The top-of-the-line Genesis Coupe 3.8 Ultimate with an automatic transmission lies right in the $35,500 range when you include destination. In addition to the traditional upgrades – leather seats, moonroof, upgraded audio – upper-tier models offer high-intensity-discharge headlights and LED running lights, proximity-sensing unlock and push-button start, touchscreen navigation, and BlueLink telematics. The racier R-Spec models offer an even stiffer/sportier suspension, a Torsen limited-slip differential, Brembo brakes and 19-inch wheels. The new Ultimate trim throws all the luxury and performance gear into a single, somewhat expensive, package.
Thanks in part to a new turbocharger, the Genesis Coupe's 2.0-liter 4-cylinder engine cranks out an impressive 274 horsepower. If that's not enough, the 3.8-liter V6 now puts out 348 hp. While power is still king, these engines are surprisingly fuel efficient, too, when you consider the power output. Both engines now offer the choice of a 6-speed manual transmission or a new 8-speed automatic.
2.0-liter turbocharged 4-cylinder engine
274 horsepower (260 w/regular gasoline) @ 6,000 rpm
275 lb-ft of torque (260 w/regular gasoline) @ 2,000 rpm
EPA city/highway fuel economy: 21/30 mpg (manual), 20/31 mpg (automatic)
3.8-liter V6 engine
348 horsepower (344 w/regular gasoline) @ 6,400 rpm
295 lb-ft of torque (292 w/regular gasoline) @ 5,100 rpm
EPA city/highway fuel economy: 18/27 mpg (manual), 18/28 mpg (automatic)
Not so long ago, value was the only feature Hyundai could hang its hat on. And even then it required an asterisk, because the pricing advantages were mitigated by lagging resale values. Hyundai isn't selling cars for $4,995 anymore, but its lineup offers more value than ever. The 2014 Genesis Coupe has a starting sticker price of about $27,000, and tops out at about $35,500 when fully loaded, putting it roughly in line with Ford Mustang pricing. If you're looking for a performance coupe and don't find fault with the Genesis Coupe's driving and controls feel, the sticker prices, feature set and resale value qualify it as a smart value.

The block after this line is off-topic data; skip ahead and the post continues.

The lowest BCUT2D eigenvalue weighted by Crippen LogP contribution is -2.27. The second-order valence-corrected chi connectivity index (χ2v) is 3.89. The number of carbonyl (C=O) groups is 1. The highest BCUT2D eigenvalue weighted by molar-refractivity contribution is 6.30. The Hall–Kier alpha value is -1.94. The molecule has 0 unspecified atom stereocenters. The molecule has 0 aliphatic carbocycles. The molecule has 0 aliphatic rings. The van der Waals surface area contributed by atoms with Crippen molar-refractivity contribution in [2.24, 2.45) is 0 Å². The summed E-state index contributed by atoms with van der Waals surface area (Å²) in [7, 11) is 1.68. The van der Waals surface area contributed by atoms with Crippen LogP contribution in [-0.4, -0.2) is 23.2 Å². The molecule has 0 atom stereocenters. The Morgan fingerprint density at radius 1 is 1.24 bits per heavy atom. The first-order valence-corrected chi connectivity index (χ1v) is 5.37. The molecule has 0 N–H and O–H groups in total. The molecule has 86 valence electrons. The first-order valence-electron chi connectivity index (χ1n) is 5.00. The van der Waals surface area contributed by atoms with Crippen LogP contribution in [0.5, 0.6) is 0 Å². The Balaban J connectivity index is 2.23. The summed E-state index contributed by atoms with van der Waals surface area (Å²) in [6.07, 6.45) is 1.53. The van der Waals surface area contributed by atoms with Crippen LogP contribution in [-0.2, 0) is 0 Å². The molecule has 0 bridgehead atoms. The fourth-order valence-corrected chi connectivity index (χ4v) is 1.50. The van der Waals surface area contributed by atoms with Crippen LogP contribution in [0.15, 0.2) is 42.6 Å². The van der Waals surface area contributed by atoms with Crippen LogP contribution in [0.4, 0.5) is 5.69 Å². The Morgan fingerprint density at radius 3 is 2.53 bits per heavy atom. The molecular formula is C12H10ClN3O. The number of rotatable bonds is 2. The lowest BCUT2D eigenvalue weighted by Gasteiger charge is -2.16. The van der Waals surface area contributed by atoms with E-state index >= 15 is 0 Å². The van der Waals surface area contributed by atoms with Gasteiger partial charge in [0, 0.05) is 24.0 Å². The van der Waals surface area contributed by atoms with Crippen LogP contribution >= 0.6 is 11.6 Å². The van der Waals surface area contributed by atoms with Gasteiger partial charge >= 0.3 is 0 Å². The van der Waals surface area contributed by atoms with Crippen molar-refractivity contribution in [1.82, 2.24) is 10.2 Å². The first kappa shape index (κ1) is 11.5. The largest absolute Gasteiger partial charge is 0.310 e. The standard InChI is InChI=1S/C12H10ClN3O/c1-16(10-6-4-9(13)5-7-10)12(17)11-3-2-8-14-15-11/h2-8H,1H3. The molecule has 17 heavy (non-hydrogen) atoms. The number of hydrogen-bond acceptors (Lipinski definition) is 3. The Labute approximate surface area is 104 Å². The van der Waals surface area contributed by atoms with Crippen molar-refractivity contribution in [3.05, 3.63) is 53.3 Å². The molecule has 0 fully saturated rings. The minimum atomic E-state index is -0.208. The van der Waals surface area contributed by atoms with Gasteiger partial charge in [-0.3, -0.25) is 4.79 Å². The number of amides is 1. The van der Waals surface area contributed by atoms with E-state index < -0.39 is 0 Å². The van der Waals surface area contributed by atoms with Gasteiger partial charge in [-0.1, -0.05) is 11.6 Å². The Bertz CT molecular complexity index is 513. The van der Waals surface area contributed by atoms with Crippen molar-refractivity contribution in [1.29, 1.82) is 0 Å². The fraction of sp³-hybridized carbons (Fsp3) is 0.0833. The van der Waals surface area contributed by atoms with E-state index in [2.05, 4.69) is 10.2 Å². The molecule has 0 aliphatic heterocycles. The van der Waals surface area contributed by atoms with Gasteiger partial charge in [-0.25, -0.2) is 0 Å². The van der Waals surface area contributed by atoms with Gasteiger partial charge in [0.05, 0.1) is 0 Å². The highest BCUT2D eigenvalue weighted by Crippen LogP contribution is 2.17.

By GWA on Thursday, July 10, 2014
I own this car - My approximate mileage is 30,000overall rating 9 of 10rating details
Pros: "price/value ratio is great"
Cons: "Blue Link, remote start, on-board Map are poor!"
Likely to recommend this car? (1-10): 10
"The 2013 Genesis Coupe 2.0T (274hp/automatic) is dynamic when you put your foot down. Rides flat on the corners and pushes you back in the seat from the git-go. I can ride on the Interstate all day at 80mph and still get 28 mpg."
6 people out of 13 found this review helpful
By Kanetruck on Wednesday, July 09, 2014
I own this car - My approximate mileage is 12,625overall rating 10 of 10rating details
Pros: "Price and all that you get with that price"
Cons: "back seat best for kids."
Likely to recommend this car? (1-10): 10
"2013 Hyundai Genesis Coupe 2.0t Premium in Parabolica Blue Metallic Just a awesome car to drive. No issues at all. Dealer has been great. Fun car to drive."
3 people out of 6 found this review helpful
By arj104 on Wednesday, July 09, 2014
I own this car - My approximate mileage is 20,000overall rating 8 of 10rating details
Pros: "Looks, power, comfort, features, value"
Cons: "Handling, Suspension, what others may think"
Likely to recommend this car? (1-10): 10
"Me= 40's middle of the road family man. I was trying to find a family friendly sports car cheap and end up stumbling on the Genesis Sedan as my commuter. It's very family friendly (except non folding rear seats) and the 3.8 is powerful enough to move! Quick take offs are easy with this car. Maneuverability is lacking when compared to my 08 Passat that is on the selling block due to a 4th failed water pump @ 68k mi. & uncooperative dealer. The Genesis is heavier, but larger and faster. Suspension is softer in general but more harsh on big dips. Otherwise the car is so smooth and comfy that I don't really drive aggressively much anymore but still love every second! The regular unleaded fuel mitigates the Passat's better mpg and Premium fuel. Transmission is not as precise and is missing a sports mode. Manual mode is too slow to shift for sports driving though it is the only way to lock into a gear to stay in the power band. My kids love the roomy back seat and were cramped in the VW. The performance it lacks are more than made up for by the features. I now know why some buy luxury instead of all out speed. Ultimate car? No. Ultimate deal? Yes!"
4 people out of 6 found this review helpful